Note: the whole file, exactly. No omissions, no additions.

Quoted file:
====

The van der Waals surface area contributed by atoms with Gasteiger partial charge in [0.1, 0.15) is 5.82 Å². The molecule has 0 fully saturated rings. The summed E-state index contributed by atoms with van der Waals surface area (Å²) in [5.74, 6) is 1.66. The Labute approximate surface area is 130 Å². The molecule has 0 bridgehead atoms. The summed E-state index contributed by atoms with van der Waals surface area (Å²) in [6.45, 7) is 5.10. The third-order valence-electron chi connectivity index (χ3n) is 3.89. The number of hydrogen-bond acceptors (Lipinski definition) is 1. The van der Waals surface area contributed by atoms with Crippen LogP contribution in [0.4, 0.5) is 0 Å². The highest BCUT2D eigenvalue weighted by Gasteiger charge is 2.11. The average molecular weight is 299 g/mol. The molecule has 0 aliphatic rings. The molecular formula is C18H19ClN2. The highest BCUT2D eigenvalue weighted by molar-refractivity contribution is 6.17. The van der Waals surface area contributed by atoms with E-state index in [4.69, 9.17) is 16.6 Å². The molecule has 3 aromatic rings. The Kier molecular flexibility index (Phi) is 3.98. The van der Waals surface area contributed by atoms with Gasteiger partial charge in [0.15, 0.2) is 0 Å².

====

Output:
The van der Waals surface area contributed by atoms with Gasteiger partial charge in [0.1, 0.15) is 5.82 Å². The molecule has 0 fully saturated rings. The summed E-state index contributed by atoms with van der Waals surface area (Å²) in [5.74, 6) is 1.66. The Labute approximate surface area is 130 Å². The molecule has 0 bridgehead atoms. The summed E-state index contributed by atoms with van der Waals surface area (Å²) in [6.45, 7) is 5.10. The third-order valence-electron chi connectivity index (χ3n) is 3.89. The number of hydrogen-bond acceptors (Lipinski definition) is 1. The van der Waals surface area contributed by atoms with Crippen LogP contribution in [0.4, 0.5) is 0 Å². The highest BCUT2D eigenvalue weighted by Gasteiger charge is 2.11. The average molecular weight is 299 g/mol. The molecule has 0 aliphatic rings. The molecular formula is C18H19ClN2. The highest BCUT2D eigenvalue weighted by molar-refractivity contribution is 6.17. The van der Waals surface area contributed by atoms with E-state index in [4.69, 9.17) is 16.6 Å². The molecule has 3 aromatic rings. The Kier molecular flexibility index (Phi) is 3.98. The van der Waals surface area contributed by atoms with Gasteiger partial charge in [0.15, 0.2) is 0 Å².